Inside, at Night – The Origins of an Uprising
Last winter, in the hours and days after Wisconsin Governor Scott Walker introduced his so-called “Budget Repair Bill,” tens upon tens of thousands of citizens gathered at the Capitol to raise a unified voice of protest. Those gathered inside to testify against the bill remained overnight, at first simply to keep the hearings open. When it became clear their testimony was falling on deaf ears, fourteen Democratic Senators fled to Illinois to delay passage of the bill, and the citizenry inside quickly morphed into a self-organizing resistance effort. They taught themselves basic rules of peaceful resistance, egalitarian organization, and conversion of the palace guard. They entered the building as strangers, withstood siege, held their ground, and marched out 18 days later forged into family, a family that continues to live, work, and carry on the struggle together, nine months later.
Their spirit of peaceful resistance spread powerfully in waves from the Capitol Rotunda to the streets outside and beyond, winning hearts and minds and drawing citizens to Madison from every corner of the state, and beyond. Hundreds of thousands of people participated in and celebrated the "reawakening of the sleeping giant." Exuberance and joy ruled the day. That energy would later lead to the successful recall of two Republican Senators.
Witnessing this from the inside, for the first time in many decades I became hopeful. This was different from the hatred and violence of the sixties (from both sides) that had frightened me then. There was no fear here, even in the face of intimidation and threats. Inside the Rotunda I sensed many of us elders were looking to the younger people for leadership, guidance, and a fresh approach. The lesson of Tahrir square (remove the fear, remove the tyrant) was fresh in everyone’s mind. Mothers brought their babies and children in to experience this moment. This was something new under the sun, or so it seemed to me. Although tense at times, peace and joy prevailed, and respect was accorded to all, including law enforcement. This was their fight too; it was their pensions we were fighting for.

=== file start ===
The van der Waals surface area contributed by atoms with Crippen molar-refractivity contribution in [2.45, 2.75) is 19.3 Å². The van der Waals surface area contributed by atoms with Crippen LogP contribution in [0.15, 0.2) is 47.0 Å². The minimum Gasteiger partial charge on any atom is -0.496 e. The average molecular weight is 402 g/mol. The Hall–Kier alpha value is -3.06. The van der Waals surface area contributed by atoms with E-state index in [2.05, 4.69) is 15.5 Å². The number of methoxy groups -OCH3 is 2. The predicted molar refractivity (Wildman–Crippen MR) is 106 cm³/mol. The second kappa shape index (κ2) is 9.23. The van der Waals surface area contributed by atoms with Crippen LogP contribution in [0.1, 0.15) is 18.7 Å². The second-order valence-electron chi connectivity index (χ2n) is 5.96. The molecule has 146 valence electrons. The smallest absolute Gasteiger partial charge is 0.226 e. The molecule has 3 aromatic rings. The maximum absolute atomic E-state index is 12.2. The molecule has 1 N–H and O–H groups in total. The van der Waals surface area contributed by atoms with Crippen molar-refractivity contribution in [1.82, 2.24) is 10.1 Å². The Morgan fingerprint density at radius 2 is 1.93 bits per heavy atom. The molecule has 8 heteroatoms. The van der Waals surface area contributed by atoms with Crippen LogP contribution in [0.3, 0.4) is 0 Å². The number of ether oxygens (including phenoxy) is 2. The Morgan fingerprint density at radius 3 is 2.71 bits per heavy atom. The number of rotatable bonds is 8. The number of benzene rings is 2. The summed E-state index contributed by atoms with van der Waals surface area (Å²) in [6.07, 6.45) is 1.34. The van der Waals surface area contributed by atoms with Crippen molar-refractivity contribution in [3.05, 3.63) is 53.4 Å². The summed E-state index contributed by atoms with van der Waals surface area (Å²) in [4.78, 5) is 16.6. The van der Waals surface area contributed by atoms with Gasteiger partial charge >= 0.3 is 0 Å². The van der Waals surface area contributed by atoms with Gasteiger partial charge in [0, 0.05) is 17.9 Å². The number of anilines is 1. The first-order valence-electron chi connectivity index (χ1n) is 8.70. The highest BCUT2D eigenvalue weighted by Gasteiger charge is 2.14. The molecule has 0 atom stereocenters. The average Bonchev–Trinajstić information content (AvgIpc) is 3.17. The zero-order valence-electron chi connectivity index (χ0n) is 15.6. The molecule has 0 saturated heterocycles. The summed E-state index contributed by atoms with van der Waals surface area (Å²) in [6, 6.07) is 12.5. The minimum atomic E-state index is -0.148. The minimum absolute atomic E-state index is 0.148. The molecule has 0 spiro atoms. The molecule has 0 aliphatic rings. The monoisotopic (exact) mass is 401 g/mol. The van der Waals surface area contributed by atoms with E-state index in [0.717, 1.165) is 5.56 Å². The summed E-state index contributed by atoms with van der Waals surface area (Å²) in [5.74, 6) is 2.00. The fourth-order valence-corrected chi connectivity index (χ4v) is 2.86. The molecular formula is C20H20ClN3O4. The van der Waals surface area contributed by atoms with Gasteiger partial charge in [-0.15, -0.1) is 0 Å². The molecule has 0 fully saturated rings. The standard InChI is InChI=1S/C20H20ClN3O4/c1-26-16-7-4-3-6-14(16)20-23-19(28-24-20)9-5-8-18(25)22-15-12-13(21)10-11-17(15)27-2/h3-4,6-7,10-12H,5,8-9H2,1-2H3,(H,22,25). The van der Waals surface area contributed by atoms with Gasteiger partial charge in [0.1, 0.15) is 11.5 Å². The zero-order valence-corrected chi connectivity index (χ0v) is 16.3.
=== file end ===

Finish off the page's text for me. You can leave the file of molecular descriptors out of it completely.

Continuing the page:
They (the police) may yet come to understand that they are not the private army for the 1%, but that it is we, the 99%, who pay their salary. Individual officers were able to relax their stony professionalism and talk to us as people. I passed several hours one late night chatting with one officer about his work as a police photographer. I saw another, obviously a father himself, his face dissolved in baby talk, tickling a baby’s nose held in his mother’s arms, his head haloed by the gorgeous dome high above. In the second it took to focus, the shot had dissolved. The one that got away. We all became more humanized.
We did not ask them not to do their jobs or not to follow orders, but I never would have been able to smuggle in my son’s laptop and cell phone charger without their assistance. And when the siege intensified - all food locked out for several days, the heat turned off at night, and those leaving could no longer be replaced - where then did those two hundred Indian dinners come from in the middle of the night? And how did they get in…? No one asked, but every officer in the building was thanked repeatedly, in whispers, and again later, in the daytime chants of the crowds: “Thank You, Thank You.”